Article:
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This not be all in vain, that thrice ten

years, Thrice multiplied by superhuman pangs, In hungers and in thirsts, fevers and cold, In coughs, aches, stitches, ulcerous throes

and cramps, A sign betwixt the meadow and the cloud, Patient on this tall pillar I have borne Rain, wind, frost, heat, hail, damp, and

sleet, and snow; And I had hoped that ere this period

closed Thou wouldst have caught me up into thy

rest, Denying not these weather-beaten limbs The meed of saints, the white robe and

the palm. O take the meaning, Lord : I do not

breathe, Not whisper, any murmur of complaint, Pain heap'd ten-hundred-fold to this, were

still Less burthen, by ten-hundred-fold, to

bear, Than were those lead-like tons of sin, that

crush'd My spirit flat before thee.

O Lord, Lord, Thou knowest I bore this better at the

first, For I was strong and hale of body then ; And tho' my teeth, which now are dropt

away, Would chatter with the cold, and all my

beard Was tagg'd with icy fringes in the moon, I drown'd the whoopings of the owl with

sound Of pious hymns and psalms, and some

times saw An angel stand and watch me, as I sang. Now am I feeble grown; my end draws

nigh;

I hope my end draws nigh : half deaf I

am, So that I scarce can hear the people hum About the column's base, and almost

blind, And scarce can recognise the fields I

know; And both my thighs are rotted with the

dew ; Yet cease I not to clamour and to cry, While my stiff spine can hold my weary

head, Till all my limbs drop piecemeal from

the stone, Have mercy, mercy : take away my sin.

Jesus, if thou wilt not save my soul, Who may be saved? who is it may be

saved ? Who may be made a saint, if I fail here? Show me the man hath suffer'd more

than I. For did not all thy martyrs die one death? For either they were stoned, or crucified, Or burn'd in fire, or boil'd in oil, or sawn In twain beneath the ribs ; but I die here To-day, and whole years long, a life of

death. Bear witness, if I could have found a way (And heedfully I sisted all my thought) More slowly-painful to subdue this home Of sin, my flesh, which I despise and hate, I had not stinted practice, O my God.

For not alone this pillar-punishment. Not this alone I bore : but while I lived In the white convent down the valley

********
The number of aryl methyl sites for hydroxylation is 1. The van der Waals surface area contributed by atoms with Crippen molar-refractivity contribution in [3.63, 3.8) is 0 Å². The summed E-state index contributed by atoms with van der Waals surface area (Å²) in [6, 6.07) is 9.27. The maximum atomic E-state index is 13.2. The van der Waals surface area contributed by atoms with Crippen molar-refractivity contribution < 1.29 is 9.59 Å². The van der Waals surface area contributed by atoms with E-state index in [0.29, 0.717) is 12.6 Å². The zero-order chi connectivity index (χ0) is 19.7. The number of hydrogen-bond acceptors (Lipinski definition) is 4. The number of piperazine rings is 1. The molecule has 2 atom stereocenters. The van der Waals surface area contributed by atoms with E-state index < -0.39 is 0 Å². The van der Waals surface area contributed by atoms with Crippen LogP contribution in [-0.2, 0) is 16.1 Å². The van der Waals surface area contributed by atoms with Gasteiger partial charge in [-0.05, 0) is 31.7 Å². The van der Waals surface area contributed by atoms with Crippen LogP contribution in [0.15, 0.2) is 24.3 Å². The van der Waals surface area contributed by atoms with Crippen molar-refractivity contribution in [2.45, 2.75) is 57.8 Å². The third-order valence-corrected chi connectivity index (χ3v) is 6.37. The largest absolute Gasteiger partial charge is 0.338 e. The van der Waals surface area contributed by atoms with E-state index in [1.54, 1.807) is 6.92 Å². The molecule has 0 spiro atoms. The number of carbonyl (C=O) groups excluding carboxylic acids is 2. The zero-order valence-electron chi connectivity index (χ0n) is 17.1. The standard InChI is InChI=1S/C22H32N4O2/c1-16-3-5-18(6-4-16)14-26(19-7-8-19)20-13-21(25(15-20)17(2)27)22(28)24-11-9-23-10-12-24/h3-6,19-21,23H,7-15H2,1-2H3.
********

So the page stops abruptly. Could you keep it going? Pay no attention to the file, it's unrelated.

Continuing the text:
there, For many weeks about my loins I wore The rope that haled the buckets from the

well,

Twisted as tight as I could knot the

noose ; And spake not of it to a single soul, Until the ulcer, eating thro' my skin,

Betray'd my secret penance, so that all My brethren marvell’d greatly. More

than this I bore, whereof, O God, thou knowest all. Three winters, that my soul might

grow to thee, I lived up there on yonder mountain side. My right leg chain'd into the crag, I lay Pent in a roofless close of ragged stones ; Inswathed sometimes in wandering mist,

and twice Black'd with thy branding thunder, and

sometimes Sucking the damps for drink, and eating

And yet I know not well, For that the evil ones come here, and say, * Fall down, O Simeon: thou hast suffer'd

long For ages and for ages !' then they prate Of penances I cannot have gone thro', Perplexing me with lies ; and oft I fall, Maybe for months, in such blind lethar

gies,

not,

Except the spare chance-gift of those that

came To touch my body and be heal’d, and

live: And they say then that I work'd miracles, Whereof my fame is loud amongst man

kind, Cured lameness, palsies, cancers. Thou,

O God, Knowest alone whether this was or no. Have mercy, mercy ; cover all my sin. Then, that I might be more alone with

thee, Three years I lived upon a pillar, high Six cubits, and three years on one of

twelve ; And twice three years I crouch'd on one

that rose Twenty by measure ; last of all, I grew Twice ten long weary weary years to this, That numbers forty cubits from the soil. I think that I have borne as much as

thisOr else I dream-and for so long a time, If I may measure time by yon slow light, And this high dial, which my sorrow

crowns So much--even so.

That Heaven, and Earth, and Time are choked.

But yet Bethink thee, Lord, while thou and all

the saints Enjoy themselves in heaven, and men on

earth House in the shade of comfortable roofs, Sit with their wives by fires, eat whole

some food, And wear warm clothes, and even beasts

have stalls, I, 'tween the spring and downfall of the

light, Bow down one thousand and two hundred

times, To Christ, the Virgin Mother, and the

Saints; Or in the night, after a little sleep, I wake : the chill stars sparkle ; I am wet With drenching dews, or stiff with crack

ling frost. I wear an undress'd goatskin on my

back ; A grazing iron collar grinds my neck ; And in my weak, lean arms I lift the